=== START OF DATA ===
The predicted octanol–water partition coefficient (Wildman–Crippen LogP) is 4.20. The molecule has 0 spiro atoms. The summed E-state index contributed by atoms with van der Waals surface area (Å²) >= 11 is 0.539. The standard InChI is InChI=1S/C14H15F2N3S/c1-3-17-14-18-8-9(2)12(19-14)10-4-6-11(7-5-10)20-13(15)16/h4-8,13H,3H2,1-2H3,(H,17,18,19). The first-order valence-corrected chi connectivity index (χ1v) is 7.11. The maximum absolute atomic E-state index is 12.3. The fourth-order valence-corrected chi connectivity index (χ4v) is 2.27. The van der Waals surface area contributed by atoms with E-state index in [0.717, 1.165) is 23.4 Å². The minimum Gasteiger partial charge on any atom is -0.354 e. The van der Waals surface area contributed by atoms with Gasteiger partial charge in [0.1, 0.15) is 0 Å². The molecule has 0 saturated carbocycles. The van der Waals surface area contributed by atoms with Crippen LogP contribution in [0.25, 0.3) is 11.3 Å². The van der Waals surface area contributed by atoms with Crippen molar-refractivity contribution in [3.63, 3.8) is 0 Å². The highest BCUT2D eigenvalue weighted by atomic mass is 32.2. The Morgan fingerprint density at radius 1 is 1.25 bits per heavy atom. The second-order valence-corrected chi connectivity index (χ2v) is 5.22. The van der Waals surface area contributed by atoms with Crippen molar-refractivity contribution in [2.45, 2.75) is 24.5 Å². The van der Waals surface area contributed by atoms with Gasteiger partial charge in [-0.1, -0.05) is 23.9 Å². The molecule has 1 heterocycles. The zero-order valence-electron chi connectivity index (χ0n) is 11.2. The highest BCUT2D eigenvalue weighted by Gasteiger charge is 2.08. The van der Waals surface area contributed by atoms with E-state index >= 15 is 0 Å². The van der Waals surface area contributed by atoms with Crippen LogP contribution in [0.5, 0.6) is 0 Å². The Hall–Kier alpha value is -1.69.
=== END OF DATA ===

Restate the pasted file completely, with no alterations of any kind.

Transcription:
The predicted octanol–water partition coefficient (Wildman–Crippen LogP) is 4.20. The molecule has 0 spiro atoms. The summed E-state index contributed by atoms with van der Waals surface area (Å²) >= 11 is 0.539. The standard InChI is InChI=1S/C14H15F2N3S/c1-3-17-14-18-8-9(2)12(19-14)10-4-6-11(7-5-10)20-13(15)16/h4-8,13H,3H2,1-2H3,(H,17,18,19). The first-order valence-corrected chi connectivity index (χ1v) is 7.11. The maximum absolute atomic E-state index is 12.3. The fourth-order valence-corrected chi connectivity index (χ4v) is 2.27. The van der Waals surface area contributed by atoms with E-state index in [0.717, 1.165) is 23.4 Å². The minimum Gasteiger partial charge on any atom is -0.354 e. The van der Waals surface area contributed by atoms with Gasteiger partial charge in [0.1, 0.15) is 0 Å². The molecule has 0 saturated carbocycles. The van der Waals surface area contributed by atoms with Crippen LogP contribution in [0.25, 0.3) is 11.3 Å². The van der Waals surface area contributed by atoms with Crippen molar-refractivity contribution in [3.63, 3.8) is 0 Å². The highest BCUT2D eigenvalue weighted by atomic mass is 32.2. The Morgan fingerprint density at radius 1 is 1.25 bits per heavy atom. The second-order valence-corrected chi connectivity index (χ2v) is 5.22. The van der Waals surface area contributed by atoms with Crippen molar-refractivity contribution in [2.45, 2.75) is 24.5 Å². The van der Waals surface area contributed by atoms with Gasteiger partial charge in [-0.1, -0.05) is 23.9 Å². The molecule has 1 heterocycles. The zero-order valence-electron chi connectivity index (χ0n) is 11.2. The highest BCUT2D eigenvalue weighted by Gasteiger charge is 2.08. The van der Waals surface area contributed by atoms with E-state index >= 15 is 0 Å². The van der Waals surface area contributed by atoms with Crippen LogP contribution in [0.5, 0.6) is 0 Å². The Hall–Kier alpha value is -1.69.